[Course Forum] German 1-7 by Memrise

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(Thomas Heiss) #339

Hi Katrin,

“The have”: Sorry, never heard as an English learner of this.

If the sentence needs a subject, and it does, “Sie”, meaning “they” is necessary. “Sie haben” means “They have”: Yes, correct, plural 5. person conjugation.

This is the plural form of the definite article “the”: You are right that the article “the” can mean der/die/das/den.

But not only this.
We have to accept that single words can have multiple meanings; this also drives me often crazy in Portuguese grammar and translations :wink:

Then there is the Pronoun Derjenige/Diejenige/Dasjenige.

More Pronouns for “die”:
https://translate.google.com/#view=home&op=translate&sl=de&tl=en&text=die

Which (die/welche), that (die, jener, welche), who (die, welche).

If you think about this different context and you finally drive away from “die” only being used as an article, it maybe gets more clear.

Well, my native language is hard to explain when I never had to formally study it on Duolingo or the German grammar somewhere else :wink:

I hope the other referenced article which irridmemorizza had linked could explain it a bit better.

Memrise is nice to review words and to see new (different) phrases/sentences examples in action which grammar you have at best formally learned elsewhere so you can finally recognize patterns and it makes “click”; but with grammar and missing explanations (there are no MEMS to select from in the offical 1-7 courses) it is important to have other resources in parallel.

www.lingvist.com (you can learn your first 3000 words for free) also has a grammar popup panel which you can show when you make an error. The grammar explanations and verb tense tables are longer…but you would need to take the time to read them so cram learning new words does not work as good.

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(Katrin Nissen) #340

The essential problem is that the grammar lesson that would explain demonstrative pronouns doesn’t exist. And the English translation given is “They have.”

Poor structure and confusing.

(Gabriele Cramer Knebel2d) #341

German is not an easy language to learn and may even be difficult for a German speaker (I am one that struggled with German and I grew up in Germany). We have grammar rules but also have lots of exceptions to the rules. :thinking:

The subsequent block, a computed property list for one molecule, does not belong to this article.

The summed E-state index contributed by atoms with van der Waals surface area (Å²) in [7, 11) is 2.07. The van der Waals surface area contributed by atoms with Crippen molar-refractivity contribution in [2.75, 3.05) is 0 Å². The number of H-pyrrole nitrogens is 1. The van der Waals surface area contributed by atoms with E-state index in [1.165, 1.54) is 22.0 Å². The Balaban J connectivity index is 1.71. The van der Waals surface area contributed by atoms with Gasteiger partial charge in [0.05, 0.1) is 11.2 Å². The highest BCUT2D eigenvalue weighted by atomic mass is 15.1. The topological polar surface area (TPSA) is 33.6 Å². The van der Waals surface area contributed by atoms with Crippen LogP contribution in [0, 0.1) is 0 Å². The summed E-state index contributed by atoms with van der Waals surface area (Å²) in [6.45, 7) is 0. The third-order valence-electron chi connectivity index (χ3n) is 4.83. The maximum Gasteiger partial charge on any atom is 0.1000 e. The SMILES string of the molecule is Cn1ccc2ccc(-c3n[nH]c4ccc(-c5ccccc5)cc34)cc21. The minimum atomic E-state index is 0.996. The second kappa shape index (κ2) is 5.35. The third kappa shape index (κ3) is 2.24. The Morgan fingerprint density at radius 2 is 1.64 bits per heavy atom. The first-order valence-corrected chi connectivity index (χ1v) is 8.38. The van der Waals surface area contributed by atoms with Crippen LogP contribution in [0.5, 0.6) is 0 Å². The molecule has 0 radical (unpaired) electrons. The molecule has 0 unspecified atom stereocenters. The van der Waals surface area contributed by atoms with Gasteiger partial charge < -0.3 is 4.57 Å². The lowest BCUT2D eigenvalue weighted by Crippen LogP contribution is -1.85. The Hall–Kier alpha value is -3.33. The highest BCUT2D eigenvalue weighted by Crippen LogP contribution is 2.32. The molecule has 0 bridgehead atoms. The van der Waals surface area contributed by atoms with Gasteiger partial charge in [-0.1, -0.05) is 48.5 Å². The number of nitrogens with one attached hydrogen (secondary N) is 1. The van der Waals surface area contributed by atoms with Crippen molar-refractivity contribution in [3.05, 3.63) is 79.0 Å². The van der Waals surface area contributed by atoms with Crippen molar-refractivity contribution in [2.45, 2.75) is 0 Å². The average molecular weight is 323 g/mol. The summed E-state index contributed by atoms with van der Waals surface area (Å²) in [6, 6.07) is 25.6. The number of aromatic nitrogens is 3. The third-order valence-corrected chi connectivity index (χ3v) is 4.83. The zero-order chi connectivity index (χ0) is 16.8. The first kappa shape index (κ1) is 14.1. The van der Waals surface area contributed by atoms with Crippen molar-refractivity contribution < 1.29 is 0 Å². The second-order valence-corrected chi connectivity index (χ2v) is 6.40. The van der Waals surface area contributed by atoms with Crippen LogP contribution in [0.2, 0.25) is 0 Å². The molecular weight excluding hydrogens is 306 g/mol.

(Katrin Nissen) #342

German level 1 - error.

Text keeps reading Thrity-three instead of thirty-three.

(DW7) #343

Which course? - can you post a link, please.

If it’s an official MemRise one then I can move your post to the appropriate thread.

(Have you posted under the German language heading?)

(Katrin Nissen) #344

German, level 1

(Thomas Heiss) #346

No, not level 1, series 1.

Finally found it.

It is the German 1 series course, level 10 “Vocab booster: More numbers”.

English-US has it wrong: https://www.memrise.com/course/2142010/german-1/10/

English-UK looks fine (on the web).

When you report it in the official German1-7 thread, it would help to be as much precise as possible.

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(DW7) #347

I assumed this was a Typo error (not speech) which could easily be corrected by MemRise.

(DW7) #348

Hi @KatrinNissen, have you reported this error to the new thread, or would you like me to transfer them and then close this one afterwards?

Cc @Thomas.Heiss

(Katrin Nissen) #349

Please transfer. Thanks.

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(DW7) #350

I’ve transferred them :slight_smile: and closed and unlisted the other thread for you.
Thanks for your help Thomas.

(Lewisoneill) #351

Does it allow both “Die” and “Sie” as correct answers or just “Die”? If it’s the second case I agree with you.

(Katrin Nissen) #352

Again, the problem is that the English translation says "They have ". There’s only one equivalent for this: “Sie haben”. “Die” makes no sense then.

(Lewisoneill) #353